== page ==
In conclusion, poor development was more commonly found in children with low body fat whether they had wasting or normal weight. Our study reinforces the potential to use body fat, in addition to WHZ, to identify children who are not developmentally on track.
Accepted for Publication: November 11, 2021.
Published: January 6, 2022. doi:10.1001/jamanetworkopen.2021.42458
Open Access: This is an open access article distributed under the terms of the CC-BY License. © 2022 Petermann-Rocha F et al. JAMA Network Open.
Corresponding Author: Patrick Ip, MPH, MBBS, Department of Paediatrics and Adolescent Medicine, Queen Mary Hospital, The University of Hong Kong, New Clinical Building, Rm 123, Hong Kong (firstname.lastname@example.org).
Author Contributions: Drs Petermann-Rocha and Ho had full access to all of the data in the study and take responsibility for the integrity of the data and the accuracy of the data analysis. Drs Petermann-Rocha and Rao are joint first authors. Drs Ho and Ip are joint senior authors.
Concept and design: Petermann-Rocha, Rao, Celis-Morales, Wong, Ho, Ip.
Acquisition, analysis, or interpretation of data: Petermann-Rocha, Rao, Pell, Ho, Ip.
Drafting of the manuscript: Petermann-Rocha, Celis-Morales.
Critical revision of the manuscript for important intellectual content: All authors.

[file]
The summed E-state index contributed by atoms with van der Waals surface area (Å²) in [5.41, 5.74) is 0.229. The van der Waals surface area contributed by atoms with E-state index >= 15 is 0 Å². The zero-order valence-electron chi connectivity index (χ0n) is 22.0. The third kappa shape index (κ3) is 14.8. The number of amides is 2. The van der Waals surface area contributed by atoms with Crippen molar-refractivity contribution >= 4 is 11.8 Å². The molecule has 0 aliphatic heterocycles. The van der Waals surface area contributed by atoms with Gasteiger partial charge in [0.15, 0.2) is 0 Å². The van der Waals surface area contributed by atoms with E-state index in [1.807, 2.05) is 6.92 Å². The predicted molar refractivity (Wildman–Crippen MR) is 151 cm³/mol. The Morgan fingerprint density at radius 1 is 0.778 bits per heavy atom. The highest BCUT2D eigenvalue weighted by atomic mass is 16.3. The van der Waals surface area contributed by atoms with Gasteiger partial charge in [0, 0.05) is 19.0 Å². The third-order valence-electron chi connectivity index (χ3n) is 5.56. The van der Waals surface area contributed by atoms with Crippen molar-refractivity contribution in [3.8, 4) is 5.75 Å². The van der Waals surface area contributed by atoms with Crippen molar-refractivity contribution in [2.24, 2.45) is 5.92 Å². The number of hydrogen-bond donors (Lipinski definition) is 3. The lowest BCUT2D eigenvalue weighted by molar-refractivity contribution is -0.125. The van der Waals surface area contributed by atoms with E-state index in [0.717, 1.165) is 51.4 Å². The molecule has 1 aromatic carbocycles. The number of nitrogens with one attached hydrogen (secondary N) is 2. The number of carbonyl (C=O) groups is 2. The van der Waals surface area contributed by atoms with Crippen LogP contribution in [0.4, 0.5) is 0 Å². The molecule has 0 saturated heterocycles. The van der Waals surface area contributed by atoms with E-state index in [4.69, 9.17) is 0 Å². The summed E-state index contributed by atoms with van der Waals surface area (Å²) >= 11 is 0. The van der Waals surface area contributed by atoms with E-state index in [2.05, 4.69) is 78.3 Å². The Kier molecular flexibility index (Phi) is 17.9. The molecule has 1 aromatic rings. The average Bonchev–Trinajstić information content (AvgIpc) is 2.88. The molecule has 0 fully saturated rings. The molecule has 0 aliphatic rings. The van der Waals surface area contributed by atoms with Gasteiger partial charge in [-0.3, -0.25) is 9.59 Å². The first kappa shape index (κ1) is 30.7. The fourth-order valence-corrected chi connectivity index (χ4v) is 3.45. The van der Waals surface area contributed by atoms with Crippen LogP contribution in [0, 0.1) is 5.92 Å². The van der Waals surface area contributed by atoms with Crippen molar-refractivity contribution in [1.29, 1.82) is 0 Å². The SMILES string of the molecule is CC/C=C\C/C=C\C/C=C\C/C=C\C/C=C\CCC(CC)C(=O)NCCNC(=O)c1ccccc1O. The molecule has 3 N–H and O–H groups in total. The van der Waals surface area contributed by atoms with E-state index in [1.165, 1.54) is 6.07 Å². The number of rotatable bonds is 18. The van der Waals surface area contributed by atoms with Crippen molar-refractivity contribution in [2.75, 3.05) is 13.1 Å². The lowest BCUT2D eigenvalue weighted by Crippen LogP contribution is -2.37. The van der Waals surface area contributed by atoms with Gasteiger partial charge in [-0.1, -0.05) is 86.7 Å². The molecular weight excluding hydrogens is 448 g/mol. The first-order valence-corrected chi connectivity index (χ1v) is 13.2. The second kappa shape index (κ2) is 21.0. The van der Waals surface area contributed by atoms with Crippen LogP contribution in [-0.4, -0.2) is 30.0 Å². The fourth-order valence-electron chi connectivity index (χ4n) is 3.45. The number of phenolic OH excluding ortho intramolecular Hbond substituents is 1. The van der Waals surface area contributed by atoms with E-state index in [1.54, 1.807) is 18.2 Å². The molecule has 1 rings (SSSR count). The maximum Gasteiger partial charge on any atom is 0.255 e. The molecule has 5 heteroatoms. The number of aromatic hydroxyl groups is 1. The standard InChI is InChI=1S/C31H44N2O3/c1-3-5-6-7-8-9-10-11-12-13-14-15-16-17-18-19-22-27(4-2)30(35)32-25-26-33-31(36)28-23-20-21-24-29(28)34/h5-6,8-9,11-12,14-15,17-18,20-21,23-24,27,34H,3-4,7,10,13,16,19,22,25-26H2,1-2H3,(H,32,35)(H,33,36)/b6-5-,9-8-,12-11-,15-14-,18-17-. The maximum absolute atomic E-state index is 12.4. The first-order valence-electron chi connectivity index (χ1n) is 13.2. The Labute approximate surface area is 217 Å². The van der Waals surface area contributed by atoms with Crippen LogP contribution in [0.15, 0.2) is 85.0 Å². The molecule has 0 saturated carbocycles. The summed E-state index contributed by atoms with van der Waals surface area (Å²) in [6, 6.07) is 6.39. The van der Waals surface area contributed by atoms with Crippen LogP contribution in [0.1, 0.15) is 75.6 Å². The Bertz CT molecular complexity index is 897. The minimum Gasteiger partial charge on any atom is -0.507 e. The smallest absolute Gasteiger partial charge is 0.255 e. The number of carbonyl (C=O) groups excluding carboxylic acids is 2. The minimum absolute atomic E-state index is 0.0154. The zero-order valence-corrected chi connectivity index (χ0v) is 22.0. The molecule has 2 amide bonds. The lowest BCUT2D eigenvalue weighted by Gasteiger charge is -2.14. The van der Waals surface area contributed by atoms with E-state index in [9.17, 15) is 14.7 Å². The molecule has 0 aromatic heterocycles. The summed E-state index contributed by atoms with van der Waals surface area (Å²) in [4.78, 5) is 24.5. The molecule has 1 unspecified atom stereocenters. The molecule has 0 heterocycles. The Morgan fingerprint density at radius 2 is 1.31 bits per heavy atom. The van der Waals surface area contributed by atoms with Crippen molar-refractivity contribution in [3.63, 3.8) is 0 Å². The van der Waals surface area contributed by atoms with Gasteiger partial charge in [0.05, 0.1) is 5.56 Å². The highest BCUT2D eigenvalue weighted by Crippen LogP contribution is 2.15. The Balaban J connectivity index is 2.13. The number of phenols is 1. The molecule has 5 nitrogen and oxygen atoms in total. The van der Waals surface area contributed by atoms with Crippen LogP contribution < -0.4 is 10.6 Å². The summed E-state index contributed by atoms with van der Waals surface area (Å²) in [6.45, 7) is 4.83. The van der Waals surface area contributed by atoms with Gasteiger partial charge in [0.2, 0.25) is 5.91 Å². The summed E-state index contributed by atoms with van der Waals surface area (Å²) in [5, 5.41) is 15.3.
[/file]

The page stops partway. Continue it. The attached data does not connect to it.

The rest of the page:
Statistical analysis: Petermann-Rocha, Celis-Morales, Ho.
Administrative, technical, or material support: Petermann-Rocha, Rao, Celis-Morales.
Supervision: Rao, Pell, Wong, Ho, Ip.
Conflict of Interest Disclosures: None reported.
Funding/Support: This study was funded by the UNICEF East Asia and Pacific Regional Office, the Asia-Pacific Regional Network for Early Childhood, and the Open Society Foundations.
Role of the Funder/Sponsor: The funders had no role in the design and conduct of the study; collection, management, analysis, and interpretation of the data; preparation, review, or approval of the manuscript; and decision to submit the manuscript for publication.
Additional Contributions: We thank the participants of the East Asia–Pacific Early Child Development Scales study and all institutes that assisted the study.
Additional Information: There was no patient involvement in this study and there are no plans to disseminate the results of the research to study participants. The data are available from Dr Rao upon reasonable request.